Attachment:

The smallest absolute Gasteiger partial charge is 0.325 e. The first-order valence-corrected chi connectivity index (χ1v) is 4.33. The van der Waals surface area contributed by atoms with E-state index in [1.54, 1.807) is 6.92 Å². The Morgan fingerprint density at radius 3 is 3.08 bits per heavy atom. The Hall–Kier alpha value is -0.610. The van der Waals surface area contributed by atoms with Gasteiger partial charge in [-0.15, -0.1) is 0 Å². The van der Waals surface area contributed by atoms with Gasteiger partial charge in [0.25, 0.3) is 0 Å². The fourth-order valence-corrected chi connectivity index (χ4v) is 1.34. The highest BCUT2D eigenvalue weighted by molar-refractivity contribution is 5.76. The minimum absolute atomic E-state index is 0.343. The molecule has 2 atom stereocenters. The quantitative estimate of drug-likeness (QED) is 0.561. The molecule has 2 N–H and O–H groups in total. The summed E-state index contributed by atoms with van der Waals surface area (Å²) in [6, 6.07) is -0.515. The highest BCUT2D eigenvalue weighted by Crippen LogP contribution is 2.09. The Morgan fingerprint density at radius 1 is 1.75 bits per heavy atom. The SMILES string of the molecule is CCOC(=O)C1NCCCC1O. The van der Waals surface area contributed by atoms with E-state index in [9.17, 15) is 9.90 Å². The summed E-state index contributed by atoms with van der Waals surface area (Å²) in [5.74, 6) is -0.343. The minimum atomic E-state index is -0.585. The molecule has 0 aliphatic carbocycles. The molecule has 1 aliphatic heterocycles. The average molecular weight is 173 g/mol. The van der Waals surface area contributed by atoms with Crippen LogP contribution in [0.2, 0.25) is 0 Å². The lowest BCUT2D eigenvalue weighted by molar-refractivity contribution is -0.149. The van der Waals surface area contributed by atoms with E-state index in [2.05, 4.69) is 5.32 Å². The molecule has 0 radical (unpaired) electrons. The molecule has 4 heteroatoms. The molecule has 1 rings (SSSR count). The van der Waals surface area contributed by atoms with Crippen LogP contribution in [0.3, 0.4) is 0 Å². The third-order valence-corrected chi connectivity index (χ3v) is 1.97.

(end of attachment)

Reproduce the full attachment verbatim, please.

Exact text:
The smallest absolute Gasteiger partial charge is 0.325 e. The first-order valence-corrected chi connectivity index (χ1v) is 4.33. The van der Waals surface area contributed by atoms with E-state index in [1.54, 1.807) is 6.92 Å². The Morgan fingerprint density at radius 3 is 3.08 bits per heavy atom. The Hall–Kier alpha value is -0.610. The van der Waals surface area contributed by atoms with Gasteiger partial charge in [-0.15, -0.1) is 0 Å². The van der Waals surface area contributed by atoms with Gasteiger partial charge in [0.25, 0.3) is 0 Å². The fourth-order valence-corrected chi connectivity index (χ4v) is 1.34. The highest BCUT2D eigenvalue weighted by molar-refractivity contribution is 5.76. The minimum absolute atomic E-state index is 0.343. The molecule has 2 atom stereocenters. The quantitative estimate of drug-likeness (QED) is 0.561. The molecule has 2 N–H and O–H groups in total. The summed E-state index contributed by atoms with van der Waals surface area (Å²) in [6, 6.07) is -0.515. The highest BCUT2D eigenvalue weighted by Crippen LogP contribution is 2.09. The Morgan fingerprint density at radius 1 is 1.75 bits per heavy atom. The SMILES string of the molecule is CCOC(=O)C1NCCCC1O. The van der Waals surface area contributed by atoms with E-state index in [9.17, 15) is 9.90 Å². The summed E-state index contributed by atoms with van der Waals surface area (Å²) in [5.74, 6) is -0.343. The minimum atomic E-state index is -0.585. The molecule has 0 aliphatic carbocycles. The molecule has 1 aliphatic heterocycles. The average molecular weight is 173 g/mol. The van der Waals surface area contributed by atoms with Crippen LogP contribution in [0.2, 0.25) is 0 Å². The lowest BCUT2D eigenvalue weighted by molar-refractivity contribution is -0.149. The van der Waals surface area contributed by atoms with E-state index in [2.05, 4.69) is 5.32 Å². The molecule has 0 radical (unpaired) electrons. The molecule has 4 heteroatoms. The molecule has 1 rings (SSSR count). The van der Waals surface area contributed by atoms with Crippen LogP contribution in [0.3, 0.4) is 0 Å². The third-order valence-corrected chi connectivity index (χ3v) is 1.97.